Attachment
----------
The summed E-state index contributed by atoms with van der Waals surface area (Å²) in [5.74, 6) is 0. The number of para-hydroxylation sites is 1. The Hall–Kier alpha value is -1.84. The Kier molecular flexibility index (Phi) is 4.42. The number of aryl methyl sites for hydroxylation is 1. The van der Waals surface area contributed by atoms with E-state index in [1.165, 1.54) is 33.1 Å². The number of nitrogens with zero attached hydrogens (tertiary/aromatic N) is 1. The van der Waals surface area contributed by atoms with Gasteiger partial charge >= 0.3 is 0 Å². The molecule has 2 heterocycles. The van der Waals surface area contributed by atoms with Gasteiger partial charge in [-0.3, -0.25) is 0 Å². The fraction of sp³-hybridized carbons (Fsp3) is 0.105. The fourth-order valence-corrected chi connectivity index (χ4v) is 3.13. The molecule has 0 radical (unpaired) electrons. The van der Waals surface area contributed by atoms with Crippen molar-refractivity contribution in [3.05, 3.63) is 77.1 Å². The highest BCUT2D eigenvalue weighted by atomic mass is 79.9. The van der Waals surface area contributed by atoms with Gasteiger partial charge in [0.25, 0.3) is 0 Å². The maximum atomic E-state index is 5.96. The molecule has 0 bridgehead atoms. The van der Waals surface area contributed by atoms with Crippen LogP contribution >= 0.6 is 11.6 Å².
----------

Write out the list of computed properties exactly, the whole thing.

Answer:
The summed E-state index contributed by atoms with van der Waals surface area (Å²) in [5.74, 6) is 0. The number of para-hydroxylation sites is 1. The Hall–Kier alpha value is -1.84. The Kier molecular flexibility index (Phi) is 4.42. The number of aryl methyl sites for hydroxylation is 1. The van der Waals surface area contributed by atoms with E-state index in [1.165, 1.54) is 33.1 Å². The number of nitrogens with zero attached hydrogens (tertiary/aromatic N) is 1. The van der Waals surface area contributed by atoms with Gasteiger partial charge >= 0.3 is 0 Å². The molecule has 2 heterocycles. The van der Waals surface area contributed by atoms with Gasteiger partial charge in [-0.3, -0.25) is 0 Å². The fraction of sp³-hybridized carbons (Fsp3) is 0.105. The fourth-order valence-corrected chi connectivity index (χ4v) is 3.13. The molecule has 0 radical (unpaired) electrons. The van der Waals surface area contributed by atoms with Crippen molar-refractivity contribution in [3.05, 3.63) is 77.1 Å². The highest BCUT2D eigenvalue weighted by atomic mass is 79.9. The van der Waals surface area contributed by atoms with Gasteiger partial charge in [0.25, 0.3) is 0 Å². The maximum atomic E-state index is 5.96. The molecule has 0 bridgehead atoms. The van der Waals surface area contributed by atoms with Crippen LogP contribution >= 0.6 is 11.6 Å².